Overman, E. Sam, and Boyd, Kathy J., “Best Practice Research and Postbureaucratic Reform,” The Journal of Public Administration Research and Theory, Vol. 4, No. 1 (1994) pp. 67-83.

Wolf, Patrick J, “A Case Survey of Bureaucratic Effectiveness in U.S. Cabinet Agencies: Preliminary Results,” The Journal of Public Administration Research and Theory, Vol. 3, No. 2 (1993), pp. 161-181.

Experiments:

Bretschneider, Stuart; Straussman, Jeffrey; and Mullin, Daniel. “Do Revenue Forecasts Influence Budget Setting? A Small Group Experiment.” Policy Sciences, 1988, 21:305-25.

Greenberg, D.H., and Robins, P.K. “The Changing Role of Social Experiments in Policy Analysis.” Journal of Policy Analysis and Management, 1986, 5:340-62.

Landsbergen, David; Bozeman, Barry: and Bretschneider, Stuart. “‘Internal Rationality’ and the Effects of Perceived Decision Difficulty: Results of a Public Management Decisionmaking Experiment.” Journal of Public Administration Research and Theory, 1992, 2:3:247-64.

Rohrbaugh, J. “Improving the Quality of Group Judgment: Social Judgment Analysis and the Delphi Technique.” Organizational Behavior and Human Performance, 1979, 24:73-92.

Rohrbaugh, J. “Improving the Quality of Group Judgment: Social Judgment Analysis and the Nominal Group Technique.” Organizational Behavior and Human Performance, 1981, 28:272-288.

Shangraw, R.F., Jr. “How Public Managers Use Information: An Experiment Examining choices of Computer and Printed Information.” Public Administration Review, 1986, 46:506-15, Special Issue: “Public Management Information Systems.” Barry Bozeman and Stuart Bretschneider, eds.

Wittmer, Dennis, “Ethical Sensitivity and Managerial Decisionmaking: An Experiment “. Journal of Public Administration Research and Theory, 1992, 2:443-462.

Surveys:

Bobrowski, P., and S. Bretschneider, "Internal and external interorganizational relationships and their impact on the adoption of new technology: An exploratory study," Technological Forecasting and Social Change,Vol. 46, pp. 197-211 (1994).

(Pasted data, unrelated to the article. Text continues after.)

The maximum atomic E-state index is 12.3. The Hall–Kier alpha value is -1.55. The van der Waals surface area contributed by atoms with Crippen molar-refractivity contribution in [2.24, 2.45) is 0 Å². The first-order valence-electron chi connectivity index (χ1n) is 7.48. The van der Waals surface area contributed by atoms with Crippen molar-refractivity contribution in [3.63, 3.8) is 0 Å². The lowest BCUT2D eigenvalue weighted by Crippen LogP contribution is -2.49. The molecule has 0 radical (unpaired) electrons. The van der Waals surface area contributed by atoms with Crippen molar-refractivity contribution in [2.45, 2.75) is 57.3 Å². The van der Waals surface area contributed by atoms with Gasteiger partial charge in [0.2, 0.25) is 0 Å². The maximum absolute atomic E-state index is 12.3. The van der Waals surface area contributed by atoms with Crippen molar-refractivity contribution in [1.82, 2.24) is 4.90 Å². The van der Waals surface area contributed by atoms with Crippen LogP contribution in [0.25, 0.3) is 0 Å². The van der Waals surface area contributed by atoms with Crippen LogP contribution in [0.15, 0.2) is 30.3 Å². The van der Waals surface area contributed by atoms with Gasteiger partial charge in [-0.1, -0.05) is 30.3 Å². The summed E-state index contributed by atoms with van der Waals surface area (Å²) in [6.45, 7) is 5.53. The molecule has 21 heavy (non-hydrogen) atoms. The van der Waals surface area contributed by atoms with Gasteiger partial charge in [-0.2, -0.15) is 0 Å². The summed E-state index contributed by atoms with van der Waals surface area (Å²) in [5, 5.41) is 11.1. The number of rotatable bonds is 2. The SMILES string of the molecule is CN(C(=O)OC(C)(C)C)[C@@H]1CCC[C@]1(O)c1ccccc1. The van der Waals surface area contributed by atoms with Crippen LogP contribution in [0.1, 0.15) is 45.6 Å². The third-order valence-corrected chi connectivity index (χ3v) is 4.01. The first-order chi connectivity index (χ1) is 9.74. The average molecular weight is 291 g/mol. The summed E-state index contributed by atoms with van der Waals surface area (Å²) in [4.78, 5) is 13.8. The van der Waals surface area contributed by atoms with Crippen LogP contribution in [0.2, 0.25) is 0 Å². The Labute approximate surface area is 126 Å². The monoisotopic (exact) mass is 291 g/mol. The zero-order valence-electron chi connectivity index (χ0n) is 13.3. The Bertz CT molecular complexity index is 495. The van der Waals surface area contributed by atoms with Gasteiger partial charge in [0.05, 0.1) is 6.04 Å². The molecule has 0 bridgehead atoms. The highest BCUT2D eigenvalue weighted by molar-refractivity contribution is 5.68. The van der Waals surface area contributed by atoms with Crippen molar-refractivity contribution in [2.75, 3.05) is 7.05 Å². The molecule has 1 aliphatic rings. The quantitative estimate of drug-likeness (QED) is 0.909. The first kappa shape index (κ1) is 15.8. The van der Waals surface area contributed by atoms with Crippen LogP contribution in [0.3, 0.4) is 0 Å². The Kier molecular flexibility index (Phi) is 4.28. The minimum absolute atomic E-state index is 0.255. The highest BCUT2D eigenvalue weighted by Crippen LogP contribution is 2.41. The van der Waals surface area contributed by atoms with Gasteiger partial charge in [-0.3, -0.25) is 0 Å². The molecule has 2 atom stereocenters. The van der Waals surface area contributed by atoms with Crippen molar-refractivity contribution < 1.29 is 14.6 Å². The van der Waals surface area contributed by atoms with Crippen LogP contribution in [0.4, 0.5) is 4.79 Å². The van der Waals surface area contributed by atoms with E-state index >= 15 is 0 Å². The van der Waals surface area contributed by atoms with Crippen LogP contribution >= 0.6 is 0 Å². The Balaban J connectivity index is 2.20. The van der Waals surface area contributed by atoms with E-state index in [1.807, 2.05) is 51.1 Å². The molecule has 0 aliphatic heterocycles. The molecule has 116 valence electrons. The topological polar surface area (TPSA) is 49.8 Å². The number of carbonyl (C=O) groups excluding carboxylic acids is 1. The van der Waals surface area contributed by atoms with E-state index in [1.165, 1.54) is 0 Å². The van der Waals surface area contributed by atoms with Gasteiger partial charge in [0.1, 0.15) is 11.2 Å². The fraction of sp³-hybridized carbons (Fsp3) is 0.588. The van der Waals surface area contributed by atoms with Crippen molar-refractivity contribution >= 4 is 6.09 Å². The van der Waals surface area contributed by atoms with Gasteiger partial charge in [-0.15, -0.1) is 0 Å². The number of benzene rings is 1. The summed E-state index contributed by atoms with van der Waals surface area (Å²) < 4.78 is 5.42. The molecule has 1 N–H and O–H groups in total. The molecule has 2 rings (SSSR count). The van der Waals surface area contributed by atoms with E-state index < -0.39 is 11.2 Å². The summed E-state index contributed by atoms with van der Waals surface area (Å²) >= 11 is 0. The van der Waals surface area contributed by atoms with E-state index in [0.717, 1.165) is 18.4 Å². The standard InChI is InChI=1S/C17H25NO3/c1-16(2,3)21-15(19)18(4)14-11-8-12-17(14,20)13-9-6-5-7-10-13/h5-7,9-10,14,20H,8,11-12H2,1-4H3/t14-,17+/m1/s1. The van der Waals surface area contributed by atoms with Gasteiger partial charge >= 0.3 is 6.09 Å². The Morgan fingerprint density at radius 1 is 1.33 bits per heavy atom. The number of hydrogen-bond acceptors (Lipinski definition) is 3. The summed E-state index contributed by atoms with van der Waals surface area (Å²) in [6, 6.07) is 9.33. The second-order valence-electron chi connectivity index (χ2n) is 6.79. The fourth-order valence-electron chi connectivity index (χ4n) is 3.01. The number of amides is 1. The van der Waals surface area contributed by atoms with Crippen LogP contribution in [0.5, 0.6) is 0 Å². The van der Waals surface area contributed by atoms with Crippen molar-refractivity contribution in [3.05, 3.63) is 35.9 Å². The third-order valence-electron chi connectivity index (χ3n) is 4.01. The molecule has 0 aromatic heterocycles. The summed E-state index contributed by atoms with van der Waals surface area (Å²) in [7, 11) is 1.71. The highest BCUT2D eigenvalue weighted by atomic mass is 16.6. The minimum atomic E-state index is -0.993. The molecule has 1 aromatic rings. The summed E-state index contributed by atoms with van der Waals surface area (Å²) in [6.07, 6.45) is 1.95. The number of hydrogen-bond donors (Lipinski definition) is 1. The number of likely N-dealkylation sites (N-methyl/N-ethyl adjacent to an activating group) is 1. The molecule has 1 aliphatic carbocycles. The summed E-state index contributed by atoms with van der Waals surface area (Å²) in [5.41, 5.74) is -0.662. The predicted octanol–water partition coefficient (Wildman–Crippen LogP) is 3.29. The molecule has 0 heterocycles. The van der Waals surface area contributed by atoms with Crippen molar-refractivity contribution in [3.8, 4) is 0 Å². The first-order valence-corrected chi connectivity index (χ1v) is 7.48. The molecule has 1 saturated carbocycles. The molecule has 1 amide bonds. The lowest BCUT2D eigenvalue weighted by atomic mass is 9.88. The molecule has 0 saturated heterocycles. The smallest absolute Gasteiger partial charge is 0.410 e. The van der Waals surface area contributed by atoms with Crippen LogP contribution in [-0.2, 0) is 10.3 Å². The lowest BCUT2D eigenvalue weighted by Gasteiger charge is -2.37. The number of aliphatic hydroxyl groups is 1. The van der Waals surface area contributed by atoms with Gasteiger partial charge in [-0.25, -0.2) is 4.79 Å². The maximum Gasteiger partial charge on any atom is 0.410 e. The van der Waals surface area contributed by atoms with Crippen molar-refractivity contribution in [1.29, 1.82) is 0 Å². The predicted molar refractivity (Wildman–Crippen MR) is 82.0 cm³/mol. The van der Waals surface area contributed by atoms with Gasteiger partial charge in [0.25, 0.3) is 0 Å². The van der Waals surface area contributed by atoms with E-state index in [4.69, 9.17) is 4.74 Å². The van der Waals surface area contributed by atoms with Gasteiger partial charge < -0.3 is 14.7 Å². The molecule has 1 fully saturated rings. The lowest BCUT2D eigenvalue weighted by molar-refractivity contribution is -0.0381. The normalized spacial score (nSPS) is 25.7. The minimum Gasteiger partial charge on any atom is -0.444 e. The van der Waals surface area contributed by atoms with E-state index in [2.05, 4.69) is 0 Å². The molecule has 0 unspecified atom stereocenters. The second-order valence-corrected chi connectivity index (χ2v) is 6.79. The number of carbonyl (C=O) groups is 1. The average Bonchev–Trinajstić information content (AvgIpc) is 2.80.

Bozeman, B. and S.I. Bretschneider, "The 'Publicness Puzzle' in Organization Theory: A Test of Alternative Explanations of Differences between Public and Private Organizations," Journal of Public Administration Research and Theory, Volume 4, Number 2, pp. 197-224 (1994)

Fletcher, P., Bertot, J and Bretschneider, S., "The role of the governmental information services unit in the market," Information, Infrastructure and Policy. Vol.4 pp. 1-19 (1995).

Welch, Eric and S. Bretschneider, “Contracting IN: Can Government Be a Business?,” forthcoming in H.G. Frederickson eds. Public Administration as Reform and Innovation.

Course Topics

  1. Defining a Research Question and Criteria (Babbie Chapters 1-4, Cook and Campbell, Chapters 1-2)
    1. Criteria for a good theory
    2. Causality
    3. Cook and Campbell Criteria for research designs
    4. Design for a Research Paper
  2. Concept Definition and Measurement (Babbie Chapters 5-7, Bohrnstedt, Anderson et. al.)
    1. Scale and Scale Properties
    2. Factor Analysis
    3. Multi-dimensional scaling
  3. Logic of Sampling and Some Designs (Babbie Chapter 8, Notes from Thompson)
  4. Data Collection - Research Designs
    1. A. Case Study (Babbie Chapters 11-12, Yin)
      1. Case study as both quantitative and qualitative
      2. Role of Theory
      3. Case Selection
      4. Data sources
      5. a. Archival b. Surveys c. Interviews d. Observation

      6. Assessment of Case Study Methodology
      7. Participant Observation
      8. Interviewing
      9. Unobtrusive Measures
    2. Survey Research (Babbie Chapter10, Fowler, Lavrakas)
      1. Role of Theory
      2. Instrument Design
      3. Sample Design
      4. Implementation issues
      5. Selection and response bias
    3. Experiments and Quasi-Experiments (Babbie Chapter 9, Cook and Campbell Chapters 3,5,7)
      1. Pure Experiments
        • a. Control
        • b. Treatment
        • c. Randomization
        • d. Some Designs
      2. Quasi- Experiments
        • a. Non-equivalent control design
        • b. Interrupted Time-series design
        • c. Passive Observational